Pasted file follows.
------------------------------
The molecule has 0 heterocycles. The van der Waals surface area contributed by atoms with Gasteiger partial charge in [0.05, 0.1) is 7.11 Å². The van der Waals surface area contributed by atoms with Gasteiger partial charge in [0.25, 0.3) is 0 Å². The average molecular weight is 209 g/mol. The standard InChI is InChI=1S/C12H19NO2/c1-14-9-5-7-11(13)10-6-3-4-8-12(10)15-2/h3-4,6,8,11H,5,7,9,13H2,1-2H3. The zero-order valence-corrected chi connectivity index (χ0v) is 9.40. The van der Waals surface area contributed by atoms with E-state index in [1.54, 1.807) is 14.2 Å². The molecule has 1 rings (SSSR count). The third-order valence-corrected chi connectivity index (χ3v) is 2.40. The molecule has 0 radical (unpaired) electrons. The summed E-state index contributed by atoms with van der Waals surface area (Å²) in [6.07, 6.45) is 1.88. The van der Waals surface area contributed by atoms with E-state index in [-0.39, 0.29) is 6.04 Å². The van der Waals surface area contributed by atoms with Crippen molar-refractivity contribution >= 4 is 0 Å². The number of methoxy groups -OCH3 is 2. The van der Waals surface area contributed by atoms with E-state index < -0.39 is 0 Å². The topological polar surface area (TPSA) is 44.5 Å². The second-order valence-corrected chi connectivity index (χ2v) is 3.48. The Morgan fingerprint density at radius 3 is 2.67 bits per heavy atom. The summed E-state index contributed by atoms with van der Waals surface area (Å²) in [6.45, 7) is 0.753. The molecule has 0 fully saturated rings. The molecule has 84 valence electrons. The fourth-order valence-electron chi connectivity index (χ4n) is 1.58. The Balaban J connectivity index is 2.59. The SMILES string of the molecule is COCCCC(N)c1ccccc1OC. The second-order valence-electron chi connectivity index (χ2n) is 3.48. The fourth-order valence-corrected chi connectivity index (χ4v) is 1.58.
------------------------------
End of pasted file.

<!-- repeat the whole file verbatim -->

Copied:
The molecule has 0 heterocycles. The van der Waals surface area contributed by atoms with Gasteiger partial charge in [0.05, 0.1) is 7.11 Å². The van der Waals surface area contributed by atoms with Gasteiger partial charge in [0.25, 0.3) is 0 Å². The average molecular weight is 209 g/mol. The standard InChI is InChI=1S/C12H19NO2/c1-14-9-5-7-11(13)10-6-3-4-8-12(10)15-2/h3-4,6,8,11H,5,7,9,13H2,1-2H3. The zero-order valence-corrected chi connectivity index (χ0v) is 9.40. The van der Waals surface area contributed by atoms with E-state index in [1.54, 1.807) is 14.2 Å². The molecule has 1 rings (SSSR count). The third-order valence-corrected chi connectivity index (χ3v) is 2.40. The molecule has 0 radical (unpaired) electrons. The summed E-state index contributed by atoms with van der Waals surface area (Å²) in [6.07, 6.45) is 1.88. The van der Waals surface area contributed by atoms with E-state index in [-0.39, 0.29) is 6.04 Å². The van der Waals surface area contributed by atoms with Crippen molar-refractivity contribution >= 4 is 0 Å². The number of methoxy groups -OCH3 is 2. The van der Waals surface area contributed by atoms with E-state index < -0.39 is 0 Å². The topological polar surface area (TPSA) is 44.5 Å². The second-order valence-corrected chi connectivity index (χ2v) is 3.48. The Morgan fingerprint density at radius 3 is 2.67 bits per heavy atom. The summed E-state index contributed by atoms with van der Waals surface area (Å²) in [6.45, 7) is 0.753. The molecule has 0 fully saturated rings. The molecule has 84 valence electrons. The fourth-order valence-electron chi connectivity index (χ4n) is 1.58. The Balaban J connectivity index is 2.59. The SMILES string of the molecule is COCCCC(N)c1ccccc1OC. The second-order valence-electron chi connectivity index (χ2n) is 3.48. The fourth-order valence-corrected chi connectivity index (χ4v) is 1.58.